Andre Higgs was sentenced Thursday to 15 years in federal prison for selling fentanyl-laced heroin to two addicts who died of overdoses in Cambria and Allegheny counties.
The Wilkinsburg man was the last of three defendants to be sentenced for their roles in the 2015 deaths of Stacey Shaw, 38, of Altoona, and Ray Smith, 43, of Munhall, in a case that former U.S. Attorney David Hickton highlighted in his push to prosecute heroin dealers who kill people with “their poison.”
Higgs, 33, and his co-defendants, Romar Watts of Homestead and Brian Borruto of Ebensburg, were among the first in this region to be prosecuted. Since then, about a dozen others have been indicted.
U.S. District Judge Arthur J. Schwab sentenced Higgs as part of a plea deal. Watts is serving nine years and Borruto eight. Prosecutors said all three were responsible for the deaths of Ms. Shaw and Mr. Smith.
Ms. Shaw, a mother of two, was found dead March 26, 2015, in the bathroom of a Sheetz store in Cambria County. Mr. Smith was found dead in the bathroom of his Munhall home April 3, 2015.
Mr. Smith was 43 and had two daughters. His mother, Barbara Testa, said he began using drugs with his ex-wife in the mid-2000s and he went to jail. When he got out, he was clean for many years and began a relationship with a new woman who had four daughters. Mrs. Testa said he was a good family man but at some point he began using again.
“The first time it’s a choice, but after that it’s not a choice, it’s a struggle,” she said. “These dealers prey on the weak. He was not a strong person. He was a good person, but he was a follower.”
Ms. Shaw’s family declined to comment. But friends had said previously that her route to addiction began with painkillers. After being prescribed OxyContin for pain from two car crashes, she could no longer obtain the drug and switched to heroin. She had been using heroin for only a few weeks when she overdosed.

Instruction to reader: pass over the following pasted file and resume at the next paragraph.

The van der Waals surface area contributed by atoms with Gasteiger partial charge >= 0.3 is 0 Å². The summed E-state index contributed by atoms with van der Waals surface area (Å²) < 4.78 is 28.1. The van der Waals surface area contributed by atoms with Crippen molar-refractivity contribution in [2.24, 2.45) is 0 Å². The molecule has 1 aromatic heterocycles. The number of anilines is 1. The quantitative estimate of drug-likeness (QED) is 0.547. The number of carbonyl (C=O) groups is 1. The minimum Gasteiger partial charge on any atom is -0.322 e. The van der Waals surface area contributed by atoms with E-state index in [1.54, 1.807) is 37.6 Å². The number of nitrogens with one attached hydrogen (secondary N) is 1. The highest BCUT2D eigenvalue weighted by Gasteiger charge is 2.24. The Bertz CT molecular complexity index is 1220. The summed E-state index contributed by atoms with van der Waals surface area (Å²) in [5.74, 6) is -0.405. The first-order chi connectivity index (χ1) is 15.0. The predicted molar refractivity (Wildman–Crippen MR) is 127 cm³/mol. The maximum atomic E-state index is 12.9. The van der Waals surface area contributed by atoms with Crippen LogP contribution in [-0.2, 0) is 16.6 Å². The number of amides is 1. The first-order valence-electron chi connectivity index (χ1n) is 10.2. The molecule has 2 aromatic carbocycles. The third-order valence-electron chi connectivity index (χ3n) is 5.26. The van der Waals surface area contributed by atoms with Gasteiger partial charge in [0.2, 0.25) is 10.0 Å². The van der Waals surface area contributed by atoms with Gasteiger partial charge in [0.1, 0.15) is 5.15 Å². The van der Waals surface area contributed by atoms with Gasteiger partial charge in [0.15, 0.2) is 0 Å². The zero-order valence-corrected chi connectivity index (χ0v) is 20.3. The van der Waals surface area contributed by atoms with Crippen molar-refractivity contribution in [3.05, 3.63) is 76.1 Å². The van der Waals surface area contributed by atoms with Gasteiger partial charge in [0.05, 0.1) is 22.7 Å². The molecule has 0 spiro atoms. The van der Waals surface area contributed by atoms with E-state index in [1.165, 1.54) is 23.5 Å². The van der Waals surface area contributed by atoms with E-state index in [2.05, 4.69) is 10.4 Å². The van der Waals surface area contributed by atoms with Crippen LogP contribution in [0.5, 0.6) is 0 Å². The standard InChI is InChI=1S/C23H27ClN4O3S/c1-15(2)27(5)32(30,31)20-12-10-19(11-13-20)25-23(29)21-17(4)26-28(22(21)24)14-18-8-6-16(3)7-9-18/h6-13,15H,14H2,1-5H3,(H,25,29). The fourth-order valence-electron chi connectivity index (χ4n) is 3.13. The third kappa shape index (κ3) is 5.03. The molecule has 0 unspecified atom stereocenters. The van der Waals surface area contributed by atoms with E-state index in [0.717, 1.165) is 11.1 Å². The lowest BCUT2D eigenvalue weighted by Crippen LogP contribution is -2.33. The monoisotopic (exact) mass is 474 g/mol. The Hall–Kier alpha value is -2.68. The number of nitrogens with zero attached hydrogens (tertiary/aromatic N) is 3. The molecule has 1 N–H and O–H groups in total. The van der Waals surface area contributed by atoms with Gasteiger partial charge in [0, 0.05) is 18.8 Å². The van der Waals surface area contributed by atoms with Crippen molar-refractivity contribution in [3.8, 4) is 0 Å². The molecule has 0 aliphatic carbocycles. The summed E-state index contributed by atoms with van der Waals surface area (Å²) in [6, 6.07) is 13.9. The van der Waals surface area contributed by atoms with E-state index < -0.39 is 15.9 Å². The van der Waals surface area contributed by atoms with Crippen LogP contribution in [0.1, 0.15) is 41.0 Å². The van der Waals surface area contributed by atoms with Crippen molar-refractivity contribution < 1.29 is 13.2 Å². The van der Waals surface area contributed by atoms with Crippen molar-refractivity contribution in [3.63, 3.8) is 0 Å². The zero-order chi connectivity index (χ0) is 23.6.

A team of federal and state agents and police tracked the heroin that Mr. Smith and Ms. Shaw used to Higgs, Watts and Borruto.
In the case of Ms. Shaw, Borruto was her dealer and friend. He drove to Pittsburgh to buy from the other two and drove back to Cambria County to distribute the drug to his customers. Ms. Shaw was one of them. When he was sentenced, he cried over having caused her death.
Higgs was a primary supplier for others in the Pittsburgh region. Ray Smith was one of his customers.
Assistant U.S. Attorney Craig Haller said Higgs dealt more than 1,000 grams of heroin between 2013 and 2015. He was also on probation from another federal drug case when he was arrested in this one.
Mr. Haller wrote prior to the sentencing: “Incarceration is societal self-defense against those who refuse to stop committing crimes. This is particularly true regarding heroin dealers who are well aware that they are polluting our communities with a substance that is killing thousands of people and ripping apart thousands of families each year. And the dealers deal it anyway.”
Date Posted: Friday, December 16th, 2016 , Total Page Views: 1638
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